Easy money time again for cricketers

2011-04-09 00:00

LAST night the Chennai Whatsits clashed with the Kolkata Something or others — forgive the vagueness, but it takes time to catch up, especially when so much has been spent trying to find Schabir Shaik’s grave.

Yes IPL is back. A long campaign awaits, 74 matches altogether, including a final series so complicated that it’d take the rest of the page to explain. Not even a week after the spectacular finish of the 2011 World Cup, the cricketers are back and wearing the apparently arbitrary attire of their T20 franchises.

Of course it is the future. Cricket is finished as an international game and hereafter faces a long and slow decline caused by a board that makes one-star decisions while staying in five-star hotels. Through no fault of the ICC’s admirable employees, cricket has become a corrupt and worthless activity and deserves nothing better than IPL, a format known for jiggery pokery, social excesses and cosmetic grins.

Fittingly the founder of IPL, Lalit Modi, can no longer set foot on Indian turf for fear of arrest due to financial irregularities. His mistake was to get caught. Along the way he offended not only the minster of finance, but also elements in the BCCI intent on conveying respectability. Modi was a remarkable organiser blessed with fierce energy and burdened with a bulging ego and private excesses.

Naturally the cricket community embraces IPL and almost all of the main players will turn out for one team or the other. Players and coaches can make a lot of easy money from it. Good luck to them. They are professionals trying to earn a crust, and it’s better than robbing a bank. Thankfully these days they are not obliged to attend all-night parties after the match or to spend an evening moving around as part of Modi’s entourage.

Lots of South Africans have signed up, including Albie Morkel, Jaques Kallis, AB De Villiers and Faf Du Plessis. Once he has sorted out his domestic arrangements, Graeme Smith will join the merry throng.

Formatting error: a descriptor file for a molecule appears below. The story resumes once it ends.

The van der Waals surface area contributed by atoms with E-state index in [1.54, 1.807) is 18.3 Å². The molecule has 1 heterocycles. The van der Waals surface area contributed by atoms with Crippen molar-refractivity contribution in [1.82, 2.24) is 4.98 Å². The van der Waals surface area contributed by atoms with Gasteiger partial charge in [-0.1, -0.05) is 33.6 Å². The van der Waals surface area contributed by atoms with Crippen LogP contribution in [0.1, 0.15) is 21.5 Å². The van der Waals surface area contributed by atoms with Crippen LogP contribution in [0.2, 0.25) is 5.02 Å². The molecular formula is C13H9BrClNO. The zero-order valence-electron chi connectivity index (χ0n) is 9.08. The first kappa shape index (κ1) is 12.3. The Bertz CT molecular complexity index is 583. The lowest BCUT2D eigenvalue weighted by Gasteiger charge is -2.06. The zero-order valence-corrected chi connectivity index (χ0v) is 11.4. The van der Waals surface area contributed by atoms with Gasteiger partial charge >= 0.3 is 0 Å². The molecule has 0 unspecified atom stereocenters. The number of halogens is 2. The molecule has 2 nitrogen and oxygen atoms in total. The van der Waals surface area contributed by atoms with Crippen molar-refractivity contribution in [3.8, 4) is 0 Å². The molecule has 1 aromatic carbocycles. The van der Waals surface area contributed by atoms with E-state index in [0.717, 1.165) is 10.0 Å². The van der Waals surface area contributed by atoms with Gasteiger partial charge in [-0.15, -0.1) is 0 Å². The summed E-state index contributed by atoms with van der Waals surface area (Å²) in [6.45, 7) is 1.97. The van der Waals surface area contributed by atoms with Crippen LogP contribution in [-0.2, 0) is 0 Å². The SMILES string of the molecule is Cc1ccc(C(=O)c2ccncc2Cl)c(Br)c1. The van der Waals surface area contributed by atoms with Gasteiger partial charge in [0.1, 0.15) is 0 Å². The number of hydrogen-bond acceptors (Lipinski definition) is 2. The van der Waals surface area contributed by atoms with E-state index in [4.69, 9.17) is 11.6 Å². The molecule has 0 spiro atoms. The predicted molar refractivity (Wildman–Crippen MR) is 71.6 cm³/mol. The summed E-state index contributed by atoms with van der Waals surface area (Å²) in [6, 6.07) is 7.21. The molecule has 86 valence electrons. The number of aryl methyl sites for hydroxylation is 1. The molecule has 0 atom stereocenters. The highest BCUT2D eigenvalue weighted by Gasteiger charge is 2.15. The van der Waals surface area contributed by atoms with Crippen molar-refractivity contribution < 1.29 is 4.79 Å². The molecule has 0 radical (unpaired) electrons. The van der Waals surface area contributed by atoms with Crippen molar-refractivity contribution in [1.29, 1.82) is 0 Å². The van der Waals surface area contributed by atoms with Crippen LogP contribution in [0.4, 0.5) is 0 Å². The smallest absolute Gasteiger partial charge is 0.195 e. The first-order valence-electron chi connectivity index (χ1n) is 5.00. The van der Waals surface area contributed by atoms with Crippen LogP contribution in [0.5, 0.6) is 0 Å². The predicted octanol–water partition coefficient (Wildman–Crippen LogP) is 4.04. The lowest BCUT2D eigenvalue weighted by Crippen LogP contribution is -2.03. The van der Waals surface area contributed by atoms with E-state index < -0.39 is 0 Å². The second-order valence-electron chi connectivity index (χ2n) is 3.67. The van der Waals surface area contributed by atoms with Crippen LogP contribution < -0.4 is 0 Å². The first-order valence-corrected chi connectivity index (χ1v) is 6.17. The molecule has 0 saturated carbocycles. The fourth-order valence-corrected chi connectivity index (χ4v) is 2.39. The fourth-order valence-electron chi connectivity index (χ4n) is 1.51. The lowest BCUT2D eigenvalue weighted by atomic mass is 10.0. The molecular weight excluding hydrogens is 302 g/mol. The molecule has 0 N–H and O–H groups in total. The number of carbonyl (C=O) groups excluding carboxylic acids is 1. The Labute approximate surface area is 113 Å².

Only the English and the Pakistanis will miss the tournament. The English season is underway and most of the players prefer to concentrate on county cricket. Moreover, most of them have been on the road longer than Alexander the Great.

The Pakistanis felt dismayed and insulted to be ignored at the last auction. It was another abysmal episode. Rather than admit Pakistani players were too hot to handle at present due to security considerations — it’s easier to guard them when they play together — officials pretended that franchises all decided independently not to bid for them.

Lots of players will come and go due to domestic or national commitments, and several franchises signed seven or eight foreigners. Amongst the World Cup notables, Mahendra Dhoni will try to lead his Chennai side to a second triumph. That the team is owned not by a dazzled billionaire or a posing thespian, but by the BCCI chairperson confirms that cricket no longer takes conflict of interest seriously.

Amongst the internationals, Daniel Vettori and Mahela Jayawardena will captain their franchises whilst Kumar Sangakkara is also turning out. Sanga’s resignation as Sri Lankan captain was forced on him by an ungrateful board unwilling to support him against internal criticisms. Now the entire selection committee has resigned. Just as well the team performed brilliantly. Curiously ODI captains have been going down thick and fast. Australia, Sri Lanka, New Zealand and South Africa are already under new leadership.

Like Vettori and Jayawardena, Sangakkara might relish the chance to smack the ball around. IPL has its upsides, including the opportunity for international foes to mix and match and to let down their hair without provoking a national outcry. Alongside DRS — it helps to defuse tensions.

Apart from the stars, attention will be focussed on the new sides. After a prolonged and turbulent debate, the IPL has been increased from eight to 10 teams, with Kerala and Pune joining the ranks. Geoff Lawson is coaching the southerners and shrewdly signed several relatively obscure Australians at knock-down prices.

Most likely it will be entertaining. It’s all part of the new cricket, a game that exists not for its own sake but to make money. After ousting them from the next two World Cups, thereby shattering dreams and hopefully provoking a schism in a game run by knaves and fools, IPL ought to invite Ireland and Afghanistan to take part. But it won’t happen. Heaven forfend that anyone in office might look beyond protecting their own position and back pockets.

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